In the midst of rising interest rates, projected tax reforms and municipalities seeking alternative funding sources for their endeavors, investors are scrambling to find answers about their fixed-income holdings.
With the recent federal fund rate hike of 25 basis points, 10-year treasuries have now crossed the 2.50% mark. With the possibility of further hikes in 2017, investors are now on the verge of rethinking their fixed-income strategies, including municipal bonds. Recent outflows from the municipal market are the result of a perceived double-edged sword – one that is both low-yielding and entails relatively higher levels of interest rate risk. As a result, many municipalities have halted their refunding and issuance endeavors because some of these transactions no longer seem as lucrative as they used to be.
In this article, we’ll examine the overall impact of rising interest rates, the current state of fixed-income securities from the investor’s and the issuer’s standpoint and trends to watch in the municipal debt space in 2017.
Supply and Demand Outlook of Municipal Debt in 2017
The low-rate environment has served US municipalities well as 2016 has likely set some new precedents for muni bond issuance and refundings in recent history.
As seen below, the total dollar amount of municipal debt refunded in 2016, year to date, has been the highest in the past two decades. This is certainly expected to slow down in 2017 due to rising rates. The tapered supply of municipal debt will also put upward pressure on municipal yields.
In addition, the recent rate hikes have sent many municipalities to reconsider their refunding options. Consider this. A recent Reuters report mentioned that over $338 million worth of municipal debt sales were canceled or delayed due to market volatility in late November. Over 90% of these deals were municipal debt refunding transactions. Before investing in any state specific muni bonds, read about the inherent risks in state muni bonds.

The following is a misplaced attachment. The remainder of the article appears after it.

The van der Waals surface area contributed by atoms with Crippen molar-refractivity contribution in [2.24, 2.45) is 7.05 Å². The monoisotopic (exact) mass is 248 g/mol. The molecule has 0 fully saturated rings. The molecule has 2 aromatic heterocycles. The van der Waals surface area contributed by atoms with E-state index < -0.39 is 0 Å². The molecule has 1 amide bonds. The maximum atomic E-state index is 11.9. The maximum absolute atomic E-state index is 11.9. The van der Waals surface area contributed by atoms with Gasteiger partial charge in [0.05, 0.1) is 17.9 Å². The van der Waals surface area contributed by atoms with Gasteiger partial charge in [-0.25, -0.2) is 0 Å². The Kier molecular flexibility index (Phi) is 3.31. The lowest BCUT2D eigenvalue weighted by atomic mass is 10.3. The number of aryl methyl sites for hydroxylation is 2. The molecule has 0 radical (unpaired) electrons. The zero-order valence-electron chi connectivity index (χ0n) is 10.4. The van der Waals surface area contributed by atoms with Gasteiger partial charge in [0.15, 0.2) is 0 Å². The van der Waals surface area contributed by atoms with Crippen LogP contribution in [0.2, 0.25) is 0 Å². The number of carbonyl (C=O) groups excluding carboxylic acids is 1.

In case you are wondering how to view the most recent muni bond trades, visit our Market Activity section.
U.S. Municipal Bond Issuance (USD Billions)
2016-YTD (till Nov.)
Impact of the Changing Regulatory and Political Regimes
Currently, besides the rising rate environment, many municipalities are also facing some serious consequences because of their mismanagement of debt disclosures from the past. Recently, the SEC fined various municipalities debt-related disclosures. Going forward, the SEC is expected to hold investment banks underwriting debts for municipalities accountable for non-disclosure or overlooking material events that should otherwise be publicly disclosed. For some municipalities, these fines and tarnished images may prevent them from accessing the municipal markets for their capital needs in the future.
In addition, under the Trump administration’s tax plan, the Marginal Tax Rate (MTR) will be lowered for high earners from 39.6% to 33%. This is also a key consideration for municipal debt markets, because high earners have always turned to municipal debt for its tax-exempt earnings. If the MTR is reduced, then the overall tax benefits will be reduced for high earners, making municipal debt a less attractive investment option for them.
Essential Public Infrastructure Space Likely to Grow in 2017
In 2017, as more rate hikes come into play, debt refunding is definitely expected to slow down. This will provide an organic growth to the new issuance of municipal debt.